As World War II loomed on the horizon, a number of Model B17L were pressed into service by the forces of the Second Spanish Republic as bombers during the Spanish Civil War. China ordered a number of Staggerwings to use as ambulance planes in its fight against Imperial Japan. Finland had one B17L as a liaison aircraft between 1940-1945. On October 2, 1941, Beech shipped a special camouflaged D17S to Prince Bernhard of Lippe, who was in exile in London after the Germany invasion of The Netherlands. He used it for refugee work in and around London.

The Beech UC-43 Traveler was a slightly modified version of the Staggerwing. In late 1938, three Model D17S were purchased for evaluation by the United States Army Air Corps for possible use as a light liaison aircraft. These were designated YC-43. After a short flight test program, the YC-43s were sent to Europe to serve as liaison aircraft with the air attachés in London, Paris and Rome.

Early in World War II, the need for a compact executive-type transport or courier aircraft became apparent and in 1942 the United States Army Air Forces ordered the first of 270 Model 17s for service within the United States and overseas as the UC-43. These differed only in minor details from the commercial model. To meet urgent wartime needs, the government also purchased or leased (impressed) additional "Staggerwings" from private owners including 118 more for the Army Air Force plus others for the United States Navy. In Navy service the planes were designated as GB-1 and GB-2. The British Royal Air Force also received 106 "Traveller Mk. I" (the name is correct with the anglicized double "l") through the Lend-Lease arrangement to fill its own critical need for light personnel transports.

The production UC-43 differed in minor details from the service test YC-43. Two distinguishing external features of the UC-43 are the circular ADF antenna mounted between the main landing gear and landing lights near the lower wingtips. They were all powered by the 450 horsepower (336 kilowatt) Pratt & Whitney R-985 engine.


After the war's end, Beech immediately converted its manufacturing capabilities back to the production of civil aircraft with one final version of the Staggerwing, the Model G17S. 16 aircraft were built and sold at a price of US$29,000 apiece. One D17S was sold to Finland from Norway in 1949 and it was used for Finnish Air Force between 1950-1958. The lightweight V-tail Beechcraft Bonanza, a high-powered four-passenger luxury aircraft, soon replaced the venerable Staggerwing in the Beech product line, at about one-third the price. The Bonanza was a much smaller aircraft with much less horsepower, but carried four people with almost exactly the same speed as the Staggerwing. The final Staggerwing was sold in 1948; it left the factory in 1949, the last of 785 aircraft.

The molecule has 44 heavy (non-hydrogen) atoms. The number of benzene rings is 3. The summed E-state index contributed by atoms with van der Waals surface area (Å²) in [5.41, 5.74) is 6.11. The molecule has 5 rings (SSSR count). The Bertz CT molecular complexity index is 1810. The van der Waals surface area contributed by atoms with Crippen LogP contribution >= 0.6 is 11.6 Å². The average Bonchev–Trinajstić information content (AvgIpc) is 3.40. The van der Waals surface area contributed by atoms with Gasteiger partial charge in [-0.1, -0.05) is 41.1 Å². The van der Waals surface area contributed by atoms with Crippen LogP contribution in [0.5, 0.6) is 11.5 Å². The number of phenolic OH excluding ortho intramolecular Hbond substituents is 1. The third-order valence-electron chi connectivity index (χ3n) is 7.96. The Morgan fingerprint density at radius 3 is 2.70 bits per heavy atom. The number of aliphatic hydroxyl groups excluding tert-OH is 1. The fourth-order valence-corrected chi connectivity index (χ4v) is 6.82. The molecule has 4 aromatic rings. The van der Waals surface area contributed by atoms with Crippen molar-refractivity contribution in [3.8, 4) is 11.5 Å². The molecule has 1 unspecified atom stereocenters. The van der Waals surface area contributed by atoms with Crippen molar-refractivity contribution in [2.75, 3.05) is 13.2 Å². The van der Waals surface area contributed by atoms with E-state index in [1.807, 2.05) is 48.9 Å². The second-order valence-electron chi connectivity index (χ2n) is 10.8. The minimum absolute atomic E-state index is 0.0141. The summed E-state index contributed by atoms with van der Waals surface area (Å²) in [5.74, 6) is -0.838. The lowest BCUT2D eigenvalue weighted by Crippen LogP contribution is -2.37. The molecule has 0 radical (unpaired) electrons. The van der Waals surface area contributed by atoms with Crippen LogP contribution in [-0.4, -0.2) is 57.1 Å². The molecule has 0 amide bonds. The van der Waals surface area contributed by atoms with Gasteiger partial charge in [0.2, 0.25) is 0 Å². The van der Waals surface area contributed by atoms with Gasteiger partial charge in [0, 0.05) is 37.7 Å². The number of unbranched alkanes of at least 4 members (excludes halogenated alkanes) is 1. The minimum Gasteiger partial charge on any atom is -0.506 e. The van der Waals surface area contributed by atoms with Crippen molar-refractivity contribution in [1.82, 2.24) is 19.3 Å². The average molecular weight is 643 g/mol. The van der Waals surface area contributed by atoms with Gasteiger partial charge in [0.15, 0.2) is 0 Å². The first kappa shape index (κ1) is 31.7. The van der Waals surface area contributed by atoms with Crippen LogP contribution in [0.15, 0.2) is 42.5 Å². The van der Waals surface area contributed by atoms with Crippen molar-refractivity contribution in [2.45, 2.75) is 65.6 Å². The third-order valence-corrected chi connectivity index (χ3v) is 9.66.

Popular culture

In March of 2003, Plane & Pilot magazine named the Staggerwing one of its Top Ten All-Time Favorite aircraft.[1]

Variants and design stages

Production by Model
17R 2
A17F 1
A17FS 1
B17B 2
B17E 4
B17L 46
B17R 15
C17B 39
C17E 2
C17L 6
C17R 17
D17A 8
D17R 27
D17S 67 civilian
412 military
D17W 2
E17B 54
E17L 1
F17D 60
G17S 20
Total 785

Beechcraft Model 17 Engine Selections
Suffix Engine (radial configuration) Cylinders Power (hp)
A Wright R-760-E2 9 350
B Jacobs L-5 (R-830-1) 7 285
D Jacobs L-6 (R-915A3) 7 330
E Wright R-760-E1 7 285
F Wright R-1820-F11 9 690
FS Wright SR-1820-F3 (supercharged) 9 710
L Jacobs L-4 (R-755D) 7 225
R Wright R-975-E2 or E3 9 420-450
S P&W R-985-AN-1 or AN-3 9 450
W P&W R-985-SC-G (supercharged & geared) 9 600

Military Operators

File:World operators of the Staggerwing.png
Military staggerwing operators

Specifications (Beech Model D17S)

Data from Jane's Fighting Aircraft of World War II[2]

General characteristics

  • Crew: 1
  • Capacity: 3 passengers
  • Payload: 125 lb (56.7 kg) of baggage
  • Length: 26 ft 10 in (8.18 m)
  • Wingspan: 32 ft (9.75 m)
  • Height: 8 ft (2.44 m)
  • Wing area: 296.5 ft² (27.55 m²)
  • Empty weight: 2,540 lb (1,150 kg)
  • Loaded weight: 4,250 lb (1,930 kg)
  • Powerplant:Pratt & Whitney R-985-AN-1 "Wasp Junior" radial engine, 450 hp (340 kW) at 2,300 rpm



  1. Top 10 All-Time Favorites. Warner Publishing Corporation (March 2003). Retrieved on 2006-08-07.
  2. Jane, Fred T. “The Beechcraft Traveller.” Jane’s Fighting Aircraft of World War II. London: Studio, 1946. p. 205. ISBN 1 85170 493 0.


External links

Museum displays

Related content

Comparable aircraft

Designation sequence

Related lists

See also

de:Beechcraft Model 17 ja:ビーチ17スタッガーウィング fi:Beechcraft 17